In February we hosted Nicole Woitowich (Director of Science Outreach and Education, Women’s Health Research Institute, Northwestern University) and Kristin Samuelson (Media Relations Specialist/Video Producer and Health Sciences Writer, Northwestern University) for a science communication and media workshop. Here, I would like to briefly summarize and share some of the key concepts and most useful tips they shared with us:
- Have your elevator pitch ready and have several versions for different audiences. Briefly,an elevator pitch is a short personal introduction and presentation of your ideas or work.
- Using social media like Twitter or LinkedIn is a great way to connect with media and other scientists in and/or outside your expertise.
- Timing is key to promote your work or success: Contact the media or Media relations department when your paper just got accepted or even before to have enough time to prepare the message.
- Another opportunity for your media promotion is when your expertise relates to topics currently making headlines.
- Contact with media is fast, respond ASAP when they contact you. You can always say “I am busy now, I will call you back in 10 minutes.” and thus gain time to think what is your message and still let them know “I am interested”.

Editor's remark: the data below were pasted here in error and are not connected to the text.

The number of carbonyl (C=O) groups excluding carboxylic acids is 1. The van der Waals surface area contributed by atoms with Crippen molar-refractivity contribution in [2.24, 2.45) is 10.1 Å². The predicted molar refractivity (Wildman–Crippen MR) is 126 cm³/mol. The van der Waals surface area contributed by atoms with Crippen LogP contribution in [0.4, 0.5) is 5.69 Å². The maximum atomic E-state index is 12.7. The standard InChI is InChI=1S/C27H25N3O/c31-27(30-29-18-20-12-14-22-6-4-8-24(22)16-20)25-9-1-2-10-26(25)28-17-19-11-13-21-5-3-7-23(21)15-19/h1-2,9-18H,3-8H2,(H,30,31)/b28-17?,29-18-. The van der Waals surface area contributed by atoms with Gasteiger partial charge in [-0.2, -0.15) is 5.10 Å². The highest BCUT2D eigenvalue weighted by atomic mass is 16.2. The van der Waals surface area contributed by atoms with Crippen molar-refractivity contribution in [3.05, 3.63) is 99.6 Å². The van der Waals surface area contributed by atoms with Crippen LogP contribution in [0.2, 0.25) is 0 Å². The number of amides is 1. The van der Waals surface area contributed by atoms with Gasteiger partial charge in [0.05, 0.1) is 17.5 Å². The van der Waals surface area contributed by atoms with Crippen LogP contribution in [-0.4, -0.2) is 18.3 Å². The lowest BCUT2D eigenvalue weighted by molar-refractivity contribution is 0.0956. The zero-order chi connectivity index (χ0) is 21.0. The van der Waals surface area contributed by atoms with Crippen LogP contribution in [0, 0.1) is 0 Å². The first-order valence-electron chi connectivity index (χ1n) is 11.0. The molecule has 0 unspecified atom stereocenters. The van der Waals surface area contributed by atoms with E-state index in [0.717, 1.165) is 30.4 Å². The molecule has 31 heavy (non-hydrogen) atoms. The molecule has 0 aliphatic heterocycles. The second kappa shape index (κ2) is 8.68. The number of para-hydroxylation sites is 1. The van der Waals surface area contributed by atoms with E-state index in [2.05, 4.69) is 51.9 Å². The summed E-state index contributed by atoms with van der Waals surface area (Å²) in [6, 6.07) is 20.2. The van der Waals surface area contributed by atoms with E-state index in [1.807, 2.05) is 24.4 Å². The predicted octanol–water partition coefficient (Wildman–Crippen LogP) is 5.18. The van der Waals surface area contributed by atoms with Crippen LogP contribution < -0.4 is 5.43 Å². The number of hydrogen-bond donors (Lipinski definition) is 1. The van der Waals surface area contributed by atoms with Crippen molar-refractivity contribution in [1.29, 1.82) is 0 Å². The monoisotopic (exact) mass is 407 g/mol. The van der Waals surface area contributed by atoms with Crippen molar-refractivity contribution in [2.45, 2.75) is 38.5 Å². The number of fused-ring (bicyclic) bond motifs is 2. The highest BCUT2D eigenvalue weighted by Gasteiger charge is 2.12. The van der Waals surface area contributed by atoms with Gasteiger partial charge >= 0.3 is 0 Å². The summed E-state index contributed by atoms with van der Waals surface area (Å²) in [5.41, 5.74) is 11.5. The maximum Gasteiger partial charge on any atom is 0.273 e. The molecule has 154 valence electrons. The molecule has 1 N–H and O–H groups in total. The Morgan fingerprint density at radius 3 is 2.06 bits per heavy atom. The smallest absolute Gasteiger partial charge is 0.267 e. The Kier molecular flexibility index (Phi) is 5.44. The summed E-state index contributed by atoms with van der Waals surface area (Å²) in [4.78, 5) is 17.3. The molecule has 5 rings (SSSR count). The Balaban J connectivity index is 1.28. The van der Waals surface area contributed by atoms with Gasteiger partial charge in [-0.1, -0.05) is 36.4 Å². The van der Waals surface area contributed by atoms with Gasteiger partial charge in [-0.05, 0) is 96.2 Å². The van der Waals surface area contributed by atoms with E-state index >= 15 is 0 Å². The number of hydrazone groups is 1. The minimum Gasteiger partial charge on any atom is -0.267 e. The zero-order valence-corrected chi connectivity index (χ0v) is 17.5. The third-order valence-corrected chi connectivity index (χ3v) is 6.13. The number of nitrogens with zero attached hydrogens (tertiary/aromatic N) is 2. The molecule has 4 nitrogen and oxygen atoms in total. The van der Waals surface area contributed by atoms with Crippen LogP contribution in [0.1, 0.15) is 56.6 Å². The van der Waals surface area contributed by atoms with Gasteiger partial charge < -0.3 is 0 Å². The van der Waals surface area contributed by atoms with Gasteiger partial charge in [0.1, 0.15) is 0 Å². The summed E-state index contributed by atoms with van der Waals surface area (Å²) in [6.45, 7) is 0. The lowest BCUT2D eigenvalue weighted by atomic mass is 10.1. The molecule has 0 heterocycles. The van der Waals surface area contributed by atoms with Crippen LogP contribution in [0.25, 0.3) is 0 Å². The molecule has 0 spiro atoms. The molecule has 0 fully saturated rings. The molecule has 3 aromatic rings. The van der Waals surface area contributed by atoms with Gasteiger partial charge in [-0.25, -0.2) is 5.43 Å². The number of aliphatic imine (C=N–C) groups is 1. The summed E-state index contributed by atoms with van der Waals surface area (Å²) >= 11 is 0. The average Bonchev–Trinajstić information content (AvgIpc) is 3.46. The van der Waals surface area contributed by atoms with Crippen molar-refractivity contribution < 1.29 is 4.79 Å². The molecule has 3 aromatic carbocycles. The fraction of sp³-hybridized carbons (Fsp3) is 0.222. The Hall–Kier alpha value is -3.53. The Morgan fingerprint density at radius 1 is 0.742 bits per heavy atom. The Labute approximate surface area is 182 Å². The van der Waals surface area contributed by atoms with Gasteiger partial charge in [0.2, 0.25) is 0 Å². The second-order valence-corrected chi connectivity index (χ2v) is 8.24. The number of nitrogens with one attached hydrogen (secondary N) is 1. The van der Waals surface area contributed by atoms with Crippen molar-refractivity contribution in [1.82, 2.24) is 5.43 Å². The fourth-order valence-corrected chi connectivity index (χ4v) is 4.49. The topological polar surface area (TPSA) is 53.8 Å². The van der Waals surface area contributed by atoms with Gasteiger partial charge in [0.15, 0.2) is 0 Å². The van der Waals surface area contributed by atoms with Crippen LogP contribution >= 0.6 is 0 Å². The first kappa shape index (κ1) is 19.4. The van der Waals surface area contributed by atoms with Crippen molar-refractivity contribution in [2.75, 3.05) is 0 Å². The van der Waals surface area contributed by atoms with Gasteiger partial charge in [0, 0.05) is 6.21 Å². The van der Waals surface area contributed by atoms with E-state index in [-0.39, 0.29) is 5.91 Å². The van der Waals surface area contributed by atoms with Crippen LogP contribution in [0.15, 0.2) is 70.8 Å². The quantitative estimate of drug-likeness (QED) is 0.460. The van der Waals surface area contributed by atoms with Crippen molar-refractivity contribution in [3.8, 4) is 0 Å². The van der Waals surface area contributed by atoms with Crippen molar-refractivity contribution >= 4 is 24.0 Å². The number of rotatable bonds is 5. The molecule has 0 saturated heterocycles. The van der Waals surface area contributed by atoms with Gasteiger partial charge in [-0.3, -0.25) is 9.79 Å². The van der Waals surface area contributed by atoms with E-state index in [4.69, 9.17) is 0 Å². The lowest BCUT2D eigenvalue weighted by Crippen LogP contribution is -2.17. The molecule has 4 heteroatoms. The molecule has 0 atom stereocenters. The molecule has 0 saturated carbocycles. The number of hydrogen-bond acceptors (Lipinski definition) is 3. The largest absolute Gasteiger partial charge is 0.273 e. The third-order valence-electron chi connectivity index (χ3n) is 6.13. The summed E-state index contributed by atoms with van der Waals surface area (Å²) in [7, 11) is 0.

- Before you interview: Prepare bullet points and practice to say it out loud. It gives you confidence and helps you remember your statements.
- You can say polite “No” if you do not want to respond. “I am sorry, I do not know enough to speak about it.” it is much better than incorrect information.
- Remember, reporters are reporters not your friends and everything you say is on the record and they can use it. You control your message by providing the information.
- Your message should be interesting and understandable to the general public. Use metaphors, examples, and simplifications and avoid jargon or long and complicated sentences.
- You have to communicate your message differently through different media. For video,your story must be visually interesting. In radio, you have to provide quick facts or surprising numbers and findings. The print is usually more complex however, still visual.
- For video interviews use translucent powder and hairspray, avoid wearing patterns or white and black colors, heavy necklaces or scarfs. Avoid glasses if possible. Wearing bright colors (purple!) and business casual is always a good choice.
- Don ́t be sad when your 30 min interview ends in a 15 second sound bind. It is absolutely normal.
Specifically for Northwestern University:
- If you have any question contact the Media Relations Staff at Northwestern. They are here to help you, polish your statement or train you to give the best interview.
- If you want to learn more, visit the Northwestern Media training web page. There you can find Media training and communication manuals full of practical tips and recommendations.
- Do you know that Northwestern University has the Faculty Experts HUB? If you are an expert in specific fields, you should be listed there.
Written by Pavla Hubalkova